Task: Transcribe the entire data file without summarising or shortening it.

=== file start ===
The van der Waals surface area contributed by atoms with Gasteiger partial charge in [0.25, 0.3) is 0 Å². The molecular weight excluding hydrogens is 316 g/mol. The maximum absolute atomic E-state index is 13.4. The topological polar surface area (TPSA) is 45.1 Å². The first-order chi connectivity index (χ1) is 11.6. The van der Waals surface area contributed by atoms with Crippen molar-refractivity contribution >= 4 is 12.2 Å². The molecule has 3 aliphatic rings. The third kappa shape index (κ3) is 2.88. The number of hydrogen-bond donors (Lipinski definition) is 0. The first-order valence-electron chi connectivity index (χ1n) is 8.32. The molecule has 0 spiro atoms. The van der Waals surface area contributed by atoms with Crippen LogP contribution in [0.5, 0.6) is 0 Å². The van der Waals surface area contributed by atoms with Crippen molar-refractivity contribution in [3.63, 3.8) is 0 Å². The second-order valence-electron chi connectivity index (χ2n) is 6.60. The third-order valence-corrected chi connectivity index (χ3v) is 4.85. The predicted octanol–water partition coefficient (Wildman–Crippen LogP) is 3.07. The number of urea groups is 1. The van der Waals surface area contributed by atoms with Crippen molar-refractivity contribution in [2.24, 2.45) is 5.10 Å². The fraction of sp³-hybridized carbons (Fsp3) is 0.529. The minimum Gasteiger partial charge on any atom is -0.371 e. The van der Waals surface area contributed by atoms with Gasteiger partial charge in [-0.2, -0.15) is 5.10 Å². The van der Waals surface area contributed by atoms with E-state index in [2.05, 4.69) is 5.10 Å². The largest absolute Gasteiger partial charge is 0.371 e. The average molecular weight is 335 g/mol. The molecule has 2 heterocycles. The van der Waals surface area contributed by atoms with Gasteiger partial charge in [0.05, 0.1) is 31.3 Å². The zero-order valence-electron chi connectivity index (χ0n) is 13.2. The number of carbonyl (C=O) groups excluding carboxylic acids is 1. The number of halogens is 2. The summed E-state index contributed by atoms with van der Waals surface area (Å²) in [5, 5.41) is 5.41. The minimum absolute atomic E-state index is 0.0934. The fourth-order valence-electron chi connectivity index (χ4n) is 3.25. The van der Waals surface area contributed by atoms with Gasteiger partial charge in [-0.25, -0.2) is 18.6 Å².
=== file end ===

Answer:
The van der Waals surface area contributed by atoms with Gasteiger partial charge in [0.25, 0.3) is 0 Å². The molecular weight excluding hydrogens is 316 g/mol. The maximum absolute atomic E-state index is 13.4. The topological polar surface area (TPSA) is 45.1 Å². The first-order chi connectivity index (χ1) is 11.6. The van der Waals surface area contributed by atoms with Crippen molar-refractivity contribution >= 4 is 12.2 Å². The molecule has 3 aliphatic rings. The third kappa shape index (κ3) is 2.88. The number of hydrogen-bond donors (Lipinski definition) is 0. The first-order valence-electron chi connectivity index (χ1n) is 8.32. The molecule has 0 spiro atoms. The van der Waals surface area contributed by atoms with Crippen LogP contribution in [0.5, 0.6) is 0 Å². The van der Waals surface area contributed by atoms with Crippen molar-refractivity contribution in [3.63, 3.8) is 0 Å². The second-order valence-electron chi connectivity index (χ2n) is 6.60. The third-order valence-corrected chi connectivity index (χ3v) is 4.85. The predicted octanol–water partition coefficient (Wildman–Crippen LogP) is 3.07. The number of urea groups is 1. The van der Waals surface area contributed by atoms with Crippen molar-refractivity contribution in [2.24, 2.45) is 5.10 Å². The fraction of sp³-hybridized carbons (Fsp3) is 0.529. The minimum Gasteiger partial charge on any atom is -0.371 e. The van der Waals surface area contributed by atoms with Gasteiger partial charge in [-0.2, -0.15) is 5.10 Å². The van der Waals surface area contributed by atoms with E-state index in [2.05, 4.69) is 5.10 Å². The largest absolute Gasteiger partial charge is 0.371 e. The average molecular weight is 335 g/mol. The molecule has 2 heterocycles. The van der Waals surface area contributed by atoms with Gasteiger partial charge in [0.05, 0.1) is 31.3 Å². The zero-order valence-electron chi connectivity index (χ0n) is 13.2. The number of carbonyl (C=O) groups excluding carboxylic acids is 1. The number of halogens is 2. The summed E-state index contributed by atoms with van der Waals surface area (Å²) in [5, 5.41) is 5.41. The minimum absolute atomic E-state index is 0.0934. The fourth-order valence-electron chi connectivity index (χ4n) is 3.25. The van der Waals surface area contributed by atoms with Gasteiger partial charge in [-0.25, -0.2) is 18.6 Å².